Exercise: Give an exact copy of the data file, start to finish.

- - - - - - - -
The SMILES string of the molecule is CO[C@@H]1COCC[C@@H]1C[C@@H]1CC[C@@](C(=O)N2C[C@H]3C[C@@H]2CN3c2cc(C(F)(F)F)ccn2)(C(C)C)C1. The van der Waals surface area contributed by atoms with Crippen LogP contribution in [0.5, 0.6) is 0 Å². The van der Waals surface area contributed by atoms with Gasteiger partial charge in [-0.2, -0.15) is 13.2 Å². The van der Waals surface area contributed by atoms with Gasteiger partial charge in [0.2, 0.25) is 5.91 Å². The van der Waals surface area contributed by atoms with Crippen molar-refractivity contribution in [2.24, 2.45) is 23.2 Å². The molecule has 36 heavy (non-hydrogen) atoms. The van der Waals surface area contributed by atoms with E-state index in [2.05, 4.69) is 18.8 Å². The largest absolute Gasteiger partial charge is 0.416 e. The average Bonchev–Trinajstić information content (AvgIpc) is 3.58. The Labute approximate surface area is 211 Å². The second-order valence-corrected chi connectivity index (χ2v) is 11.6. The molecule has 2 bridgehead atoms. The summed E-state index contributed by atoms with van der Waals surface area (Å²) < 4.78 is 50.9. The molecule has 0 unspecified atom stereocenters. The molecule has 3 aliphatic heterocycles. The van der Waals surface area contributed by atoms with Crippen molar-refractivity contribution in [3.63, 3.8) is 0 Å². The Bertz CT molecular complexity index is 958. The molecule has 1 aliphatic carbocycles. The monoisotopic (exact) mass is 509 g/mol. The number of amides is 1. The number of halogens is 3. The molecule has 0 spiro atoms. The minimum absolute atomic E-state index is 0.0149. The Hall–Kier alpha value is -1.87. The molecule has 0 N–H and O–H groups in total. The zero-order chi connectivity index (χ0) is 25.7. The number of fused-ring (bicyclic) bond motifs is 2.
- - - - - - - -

The SMILES string of the molecule is CO[C@@H]1COCC[C@@H]1C[C@@H]1CC[C@@](C(=O)N2C[C@H]3C[C@@H]2CN3c2cc(C(F)(F)F)ccn2)(C(C)C)C1. The van der Waals surface area contributed by atoms with Crippen LogP contribution in [0.5, 0.6) is 0 Å². The van der Waals surface area contributed by atoms with Gasteiger partial charge in [-0.2, -0.15) is 13.2 Å². The van der Waals surface area contributed by atoms with Gasteiger partial charge in [0.2, 0.25) is 5.91 Å². The van der Waals surface area contributed by atoms with Crippen molar-refractivity contribution in [2.24, 2.45) is 23.2 Å². The molecule has 36 heavy (non-hydrogen) atoms. The van der Waals surface area contributed by atoms with E-state index in [2.05, 4.69) is 18.8 Å². The largest absolute Gasteiger partial charge is 0.416 e. The average Bonchev–Trinajstić information content (AvgIpc) is 3.58. The Labute approximate surface area is 211 Å². The second-order valence-corrected chi connectivity index (χ2v) is 11.6. The molecule has 2 bridgehead atoms. The summed E-state index contributed by atoms with van der Waals surface area (Å²) < 4.78 is 50.9. The molecule has 0 unspecified atom stereocenters. The molecule has 3 aliphatic heterocycles. The van der Waals surface area contributed by atoms with Crippen molar-refractivity contribution in [3.63, 3.8) is 0 Å². The Bertz CT molecular complexity index is 958. The molecule has 1 aliphatic carbocycles. The monoisotopic (exact) mass is 509 g/mol. The number of amides is 1. The number of halogens is 3. The molecule has 0 spiro atoms. The minimum absolute atomic E-state index is 0.0149. The Hall–Kier alpha value is -1.87. The molecule has 0 N–H and O–H groups in total. The zero-order chi connectivity index (χ0) is 25.7. The number of fused-ring (bicyclic) bond motifs is 2.